So we've made it to TA1.....and we get ice cream!! Best ice cream I've ever tasted. We quickly tear through our gear bin, change our socks, shoes and cycling shorts into long tights. We freshen up our water bladders, re-fold our maps, throw some food in our mouths, and we are off again. When we were plotting out our course the night before, we had decided to swim across the channel, hand rail the rest of the lake down, hit the portage trail and follow the shore to CP4....sounds easy right? The other option was taking the road to some trails and going from there. A longer distance, but maybe a safer bet? Even though the ride took us 2 hours longer than we had hopes, we decided to stick to our original plan, so we head down to the shore for a swim. Not relishing the idea of being wet when the sun went down (about 90 minutes away) we, well, let's just say we did not break the rule of taking our race bibs off.
Once on the other side we made pretty good time travelling along the shore of the lake, hit a "creek" that we had hoped would be an easy crossing. Maybe we should have looked a little harder for a place to cross, but ended up swimming again....through swampy, weedy smelly water. With our race bibs on.
A few minutes later is when it all went wrong. We hit another "creek" at the mouth of the lake, The sun was almost down. We didn't want to swim again. The longer, cleaner route across the mouth of the lake was one option. The narrower, but really swampy section was option two. The third option as we saw it was to hand rail the creek east to a small lake we could skirt around, follow the creek back to the shore of Gordon Lake and over to the CP. About a 3km detour. That took 3-4 hours. Let's just say that following a hand rail in the dark is not so easy. The terrain kept forcing us up and away from our river. Finally, we reached the portage and saw a campfire down the shore. Elated, we moved pretty quickly and confidently towards the light. Only to stumble upon a cabin, with a friendly man to tell us we're going the right way, it's the next fire up the shore. There was no fire. Instead, about an hour later (maybe...who knows, I wasn't wearing a watch, and time seems to stop out there in the night) we hear people yelling to us "Swim across, we're over here!" "Huh" swim across? But the CP is supposed to be on the EAST shore of the lake. If we swim across we'll be on the WEST shore. It took Candice and Grant awhile to explain to me that we were on the shore of a little bay, and the campsite was on the point, which technically is still the east shore. Admittedly, I figured this out the next day when I was reviewing the maps.....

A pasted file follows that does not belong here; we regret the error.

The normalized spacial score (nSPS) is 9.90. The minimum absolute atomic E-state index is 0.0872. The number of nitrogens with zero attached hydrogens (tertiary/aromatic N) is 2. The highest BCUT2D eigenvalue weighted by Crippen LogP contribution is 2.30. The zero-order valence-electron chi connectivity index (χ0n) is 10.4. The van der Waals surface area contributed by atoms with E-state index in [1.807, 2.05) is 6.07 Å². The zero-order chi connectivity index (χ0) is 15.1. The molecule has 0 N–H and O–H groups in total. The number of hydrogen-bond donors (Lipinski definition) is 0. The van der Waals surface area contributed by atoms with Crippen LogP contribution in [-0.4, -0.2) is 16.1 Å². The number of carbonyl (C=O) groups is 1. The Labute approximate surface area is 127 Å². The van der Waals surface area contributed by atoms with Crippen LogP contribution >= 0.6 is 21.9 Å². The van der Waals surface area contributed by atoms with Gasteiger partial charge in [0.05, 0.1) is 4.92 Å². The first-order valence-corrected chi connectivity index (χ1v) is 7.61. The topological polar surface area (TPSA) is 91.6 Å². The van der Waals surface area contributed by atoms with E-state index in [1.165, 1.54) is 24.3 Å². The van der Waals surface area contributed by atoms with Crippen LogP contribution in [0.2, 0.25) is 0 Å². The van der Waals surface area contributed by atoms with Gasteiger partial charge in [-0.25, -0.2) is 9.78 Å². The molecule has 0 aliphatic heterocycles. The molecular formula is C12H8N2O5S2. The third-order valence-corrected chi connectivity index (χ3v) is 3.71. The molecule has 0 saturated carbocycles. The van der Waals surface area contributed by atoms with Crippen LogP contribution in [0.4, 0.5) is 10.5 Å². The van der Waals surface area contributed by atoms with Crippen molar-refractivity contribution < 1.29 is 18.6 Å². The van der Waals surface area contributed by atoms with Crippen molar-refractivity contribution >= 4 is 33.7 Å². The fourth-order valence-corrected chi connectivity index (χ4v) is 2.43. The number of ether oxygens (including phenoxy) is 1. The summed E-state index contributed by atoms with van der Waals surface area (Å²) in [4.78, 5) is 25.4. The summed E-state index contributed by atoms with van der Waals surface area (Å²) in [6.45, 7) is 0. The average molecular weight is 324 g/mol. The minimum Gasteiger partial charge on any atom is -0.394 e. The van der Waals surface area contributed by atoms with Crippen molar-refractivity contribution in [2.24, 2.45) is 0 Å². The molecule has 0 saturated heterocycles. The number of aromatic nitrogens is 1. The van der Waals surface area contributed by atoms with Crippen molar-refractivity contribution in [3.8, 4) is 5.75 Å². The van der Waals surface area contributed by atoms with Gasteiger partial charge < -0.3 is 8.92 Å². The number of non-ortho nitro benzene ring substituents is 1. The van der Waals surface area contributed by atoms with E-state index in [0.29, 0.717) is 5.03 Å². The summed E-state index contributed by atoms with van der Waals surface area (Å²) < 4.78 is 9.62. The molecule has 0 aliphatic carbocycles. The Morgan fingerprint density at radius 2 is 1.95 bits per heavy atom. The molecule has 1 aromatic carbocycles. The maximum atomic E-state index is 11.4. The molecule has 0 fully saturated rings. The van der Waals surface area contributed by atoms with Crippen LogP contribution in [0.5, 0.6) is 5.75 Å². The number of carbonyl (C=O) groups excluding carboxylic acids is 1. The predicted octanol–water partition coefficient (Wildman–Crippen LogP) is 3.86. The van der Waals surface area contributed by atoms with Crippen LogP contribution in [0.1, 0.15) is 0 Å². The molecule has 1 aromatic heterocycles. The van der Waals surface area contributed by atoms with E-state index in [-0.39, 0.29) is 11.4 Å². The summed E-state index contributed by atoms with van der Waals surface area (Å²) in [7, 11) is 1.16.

So, finally we roll into CP4....after being offered beer by the yahoos yelling at us. There didn't seem to be many of them, but there sure were alot of empties on the ground. And they seemed offended that we did not want any beer.
The next section went slowly, but perfectly for us. We set our bearings (there was a bit of an issue here, when Grant and Candice pointed one way, and I almost pointed in the exact opposite direction. Not wanting to admit that something was wrong, I covertly re-checked my bearing. Hmm....everything looks right, I'm very confident I have set it right....oh, well, 2 against 1, I'll follow them. After a few more checks as we're following the river I finally show Candice my compass......which shows the north arrow pointing south. My compass is seems to think north is south.....somehow it has de-polarized...hmmm....I put it away, good thing we all brought one)